Liberal Education

Of Mutual Benefit: Democratic Engagement between Universities and Communities

We have taken democracy for granted. . . . We have forgotten that it has to be enacted anew in every generation, in every year and day, in the living relations of person to person in all social forms and institutions.—John Dewey

We have . . . come to this hallowed spot to remind America of the fierce urgency of now. . . . Now is the time to make real the promises of democracy.—Martin Luther King Jr.

As I contemplate the power of civic engagement in higher education and our related responsibility to prepare students for civic action now and throughout their lives, I find motivation in the words of John Dewey and Martin Luther King Jr., quoted in the epigraphs above. Their observations are cast in a new light by resurgent expressions of what some have called our worst instincts as a nation, on view in and beyond the August 2017 white supremacist demonstrations in Charlottesville, Virginia. As Earl Lewis and I noted in an opinion piece shortly after those events, “It is our choice how we craft the narrative after Charlottesville. Are we prepared to become the architects of the future we imagine, one that leverages a diverse, democratic society?”1 And, I would add, are we prepared to do this (re)imagining with an eye toward cultivating empathetic citizenship—an attitude and skill set in short supply today?

New unity against zero-sum thinking

Our work in higher education—specifically, our efforts to cultivate the voice, talent, and active public participation of the next generation of local citizens in a global world—occurs against the backdrop of the long arm of history. Today’s divisive and divided social landscape, often characterized more by turmoil than by thoughtful engagement, feels like a throwback to times past whose echoes now call us to consider our shared history before charting any course forward.

Indeed, current events eerily, often shockingly, recall the Ku Klux Klan marches of the Jim Crow era; the construction of Confederate monuments, peaking in the 1910s and 1920s; and the violent responses to nonviolent protests during the 1950s and 1960s civil rights movement, from the burning of the first Freedom Riders bus to Bull Connor’s fire hoses turned on children in Birmingham, Alabama. In light of recent events, we remember how the fist of bigotry met the brave marchers crossing the Edmund Pettus Bridge from Selma to Montgomery, as well as so many other horrific moments when white supremacy asserted itself with violent force.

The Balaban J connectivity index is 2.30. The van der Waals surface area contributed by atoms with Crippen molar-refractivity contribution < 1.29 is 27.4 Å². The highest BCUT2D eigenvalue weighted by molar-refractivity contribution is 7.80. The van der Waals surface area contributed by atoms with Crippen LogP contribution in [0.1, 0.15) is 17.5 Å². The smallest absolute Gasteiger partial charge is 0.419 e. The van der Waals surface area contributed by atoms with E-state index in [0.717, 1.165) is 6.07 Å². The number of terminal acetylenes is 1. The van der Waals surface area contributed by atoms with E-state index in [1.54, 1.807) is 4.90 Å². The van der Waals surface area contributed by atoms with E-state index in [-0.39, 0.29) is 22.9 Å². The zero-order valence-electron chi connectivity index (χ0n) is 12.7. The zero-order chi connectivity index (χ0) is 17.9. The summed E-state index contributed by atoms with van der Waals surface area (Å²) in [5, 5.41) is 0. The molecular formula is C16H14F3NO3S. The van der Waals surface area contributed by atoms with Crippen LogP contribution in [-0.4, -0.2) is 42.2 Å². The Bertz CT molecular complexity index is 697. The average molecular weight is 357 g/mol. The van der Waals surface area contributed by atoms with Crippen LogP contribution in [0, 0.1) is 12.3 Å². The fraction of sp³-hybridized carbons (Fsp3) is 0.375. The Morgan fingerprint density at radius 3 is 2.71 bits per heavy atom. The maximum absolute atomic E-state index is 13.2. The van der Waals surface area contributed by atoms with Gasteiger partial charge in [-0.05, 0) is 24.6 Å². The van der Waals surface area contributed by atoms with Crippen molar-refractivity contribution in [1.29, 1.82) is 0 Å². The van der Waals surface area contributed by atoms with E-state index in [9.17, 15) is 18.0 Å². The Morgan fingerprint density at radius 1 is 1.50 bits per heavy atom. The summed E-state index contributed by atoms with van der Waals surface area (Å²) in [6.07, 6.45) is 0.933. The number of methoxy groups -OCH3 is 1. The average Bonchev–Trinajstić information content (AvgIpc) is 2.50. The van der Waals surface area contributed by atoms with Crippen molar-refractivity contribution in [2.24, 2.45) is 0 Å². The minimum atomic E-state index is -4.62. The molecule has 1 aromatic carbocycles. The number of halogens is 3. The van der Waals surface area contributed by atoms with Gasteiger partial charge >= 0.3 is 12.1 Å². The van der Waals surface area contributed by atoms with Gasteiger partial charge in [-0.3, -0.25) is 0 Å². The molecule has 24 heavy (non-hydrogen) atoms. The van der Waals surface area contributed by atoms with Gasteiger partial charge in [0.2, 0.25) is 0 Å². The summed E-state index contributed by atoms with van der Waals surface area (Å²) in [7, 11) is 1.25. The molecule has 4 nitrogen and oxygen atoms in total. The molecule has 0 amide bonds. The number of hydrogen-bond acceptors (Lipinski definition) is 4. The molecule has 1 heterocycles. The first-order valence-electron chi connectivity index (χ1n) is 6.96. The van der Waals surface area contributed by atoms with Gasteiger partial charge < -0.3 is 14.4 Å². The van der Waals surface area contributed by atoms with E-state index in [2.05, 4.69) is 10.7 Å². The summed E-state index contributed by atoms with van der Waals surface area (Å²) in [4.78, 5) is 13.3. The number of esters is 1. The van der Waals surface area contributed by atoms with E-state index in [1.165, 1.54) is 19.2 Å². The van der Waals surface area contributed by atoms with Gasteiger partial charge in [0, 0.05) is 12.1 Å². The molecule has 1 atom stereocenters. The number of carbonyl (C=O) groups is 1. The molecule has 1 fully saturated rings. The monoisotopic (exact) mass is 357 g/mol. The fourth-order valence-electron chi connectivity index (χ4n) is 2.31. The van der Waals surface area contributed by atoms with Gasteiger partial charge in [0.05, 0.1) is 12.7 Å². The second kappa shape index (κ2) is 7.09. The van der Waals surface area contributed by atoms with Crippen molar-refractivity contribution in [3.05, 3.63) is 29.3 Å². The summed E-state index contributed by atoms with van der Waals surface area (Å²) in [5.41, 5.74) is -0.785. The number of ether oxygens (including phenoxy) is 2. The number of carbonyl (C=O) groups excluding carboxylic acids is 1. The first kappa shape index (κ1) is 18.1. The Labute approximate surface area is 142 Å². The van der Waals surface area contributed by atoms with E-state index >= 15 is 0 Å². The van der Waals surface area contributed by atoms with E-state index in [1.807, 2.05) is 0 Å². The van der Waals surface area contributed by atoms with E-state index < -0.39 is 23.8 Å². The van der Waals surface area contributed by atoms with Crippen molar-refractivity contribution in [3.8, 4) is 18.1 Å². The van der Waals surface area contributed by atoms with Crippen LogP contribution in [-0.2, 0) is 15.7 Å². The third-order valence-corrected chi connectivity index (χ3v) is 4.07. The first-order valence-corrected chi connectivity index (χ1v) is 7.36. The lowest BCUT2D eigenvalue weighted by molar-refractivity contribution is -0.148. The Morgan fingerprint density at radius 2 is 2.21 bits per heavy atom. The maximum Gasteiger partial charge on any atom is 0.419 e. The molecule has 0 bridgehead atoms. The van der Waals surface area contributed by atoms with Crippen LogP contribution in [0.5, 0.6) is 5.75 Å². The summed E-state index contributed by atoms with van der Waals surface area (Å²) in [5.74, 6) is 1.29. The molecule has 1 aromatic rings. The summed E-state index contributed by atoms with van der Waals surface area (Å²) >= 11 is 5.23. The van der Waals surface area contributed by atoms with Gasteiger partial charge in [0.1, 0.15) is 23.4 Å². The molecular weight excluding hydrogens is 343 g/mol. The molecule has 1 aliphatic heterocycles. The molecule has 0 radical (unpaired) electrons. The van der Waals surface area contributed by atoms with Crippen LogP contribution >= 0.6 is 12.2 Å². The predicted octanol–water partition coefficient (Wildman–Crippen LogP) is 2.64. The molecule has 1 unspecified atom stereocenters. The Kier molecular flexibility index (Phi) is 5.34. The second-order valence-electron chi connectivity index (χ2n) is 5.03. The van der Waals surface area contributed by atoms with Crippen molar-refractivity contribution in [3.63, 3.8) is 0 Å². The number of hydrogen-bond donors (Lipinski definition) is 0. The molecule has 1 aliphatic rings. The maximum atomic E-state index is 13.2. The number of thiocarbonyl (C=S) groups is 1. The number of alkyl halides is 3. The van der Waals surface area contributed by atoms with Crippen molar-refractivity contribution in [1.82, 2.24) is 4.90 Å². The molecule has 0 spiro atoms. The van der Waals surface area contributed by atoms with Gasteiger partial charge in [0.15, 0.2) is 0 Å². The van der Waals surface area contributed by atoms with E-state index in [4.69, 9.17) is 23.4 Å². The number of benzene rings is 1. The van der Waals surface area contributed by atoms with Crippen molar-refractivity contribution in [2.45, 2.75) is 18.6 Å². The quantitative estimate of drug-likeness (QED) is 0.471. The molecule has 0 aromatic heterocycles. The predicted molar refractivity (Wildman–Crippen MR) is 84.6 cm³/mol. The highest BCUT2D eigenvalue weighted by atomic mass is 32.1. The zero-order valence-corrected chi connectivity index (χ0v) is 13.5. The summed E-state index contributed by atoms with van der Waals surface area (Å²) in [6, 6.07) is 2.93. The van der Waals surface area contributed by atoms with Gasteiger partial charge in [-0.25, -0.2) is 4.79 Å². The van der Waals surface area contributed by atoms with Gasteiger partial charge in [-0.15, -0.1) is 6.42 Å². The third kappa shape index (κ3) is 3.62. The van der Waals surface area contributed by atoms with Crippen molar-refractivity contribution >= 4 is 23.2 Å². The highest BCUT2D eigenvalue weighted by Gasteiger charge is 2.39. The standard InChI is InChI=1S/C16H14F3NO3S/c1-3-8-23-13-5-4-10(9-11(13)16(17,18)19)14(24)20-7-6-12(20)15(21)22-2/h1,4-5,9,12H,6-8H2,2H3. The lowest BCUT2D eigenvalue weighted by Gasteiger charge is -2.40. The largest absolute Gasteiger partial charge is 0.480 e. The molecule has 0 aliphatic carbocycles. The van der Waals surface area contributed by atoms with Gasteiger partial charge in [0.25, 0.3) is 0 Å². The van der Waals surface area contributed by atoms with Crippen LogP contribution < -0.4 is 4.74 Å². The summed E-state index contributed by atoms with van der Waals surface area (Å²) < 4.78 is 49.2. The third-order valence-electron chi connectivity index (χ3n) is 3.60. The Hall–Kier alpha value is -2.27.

Of course, white supremacy has historical precedents in our collective American sins, beginning with the first assaults on Native Americans, extending through the forced journeys of Africans on the slave ships of the Middle Passage, and including the internment of Japanese Americans during World War II. Our contemporary geography reflects this supremacist hierarchy from Ferguson to Baltimore to Staten Island as young black lives are lost at the hands of those sworn to protect all of the public and as threats of deportation haunt immigrant families. The hierarchy appears in the legal insecurity of DREAMers across the country and in debates about the freedom to determine one’s own gender and sexuality.2 It is reflected in the architecture of segregation and the community trauma of mass incarceration, felt so acutely in my city of Newark more than fifty years after the 1967 Newark rebellion for justice.

Recent events in Charlottesville and elsewhere illustrate what my fellow social psychologist Rupert Nacoste calls the persistent legacy of fierce “hibernating bigotry,” honed in the United States and around the world for centuries.3 These events reveal that such bigotry is no longer hibernating, but rather is on agonizing display once again. Such bigotry is evident in the specter of terrorism used to justify racializing exclusion. It appears as our nation built on the backs of newcomers from diasporas all over the globe selectively turns its back on refugees, migrants, and immigrants from homelands that have been labeled as “other.” It is evident in public discourse that calls Muslims terrorists but refuses to identify as such those who have actually committed acts of terrorism—such as Dylann Roof, who murdered nine black parishioners in the name of white supremacy in the Emanuel African Methodist Episcopal Church in Charleston, South Carolina.

In all this vicious “othering,” we see the specter of zero-sum thinking—the idea that what you have is what I deserve, and that you took it from me. This zero-sum approach is evoked when the very real plight of largely white Christian rural America—the narrative of Hillbilly Elegy—is pitted against ethnically, racially, and religiously diverse urban America, communities that sadly share many of the same economic and educational woes.4 It is behind the political chants emerging in recent election cycles that mourn the loss of white-majority status to the multiethnic generations now populating many cities and towns. And, most forcefully, it is behind the threats leveled against immigrants, including students who came to the United States as children and grew up with siblings born here but who now face restrictions on their futures, including possible deportation.

Against this backdrop of social division, we all must push to find a new unity. Yes, today’s injustices hark back to those of the past, underscoring how shockingly real such injustices are in the present. But, as so often before, they also constitute a loud call to reckoning, one that can mobilize us to realize our best instincts if we work together to cultivate a new generation of changemakers—one that has lived with divisiveness and yet also embraces a dynamic, intersectional, and empathetic social identity landscape.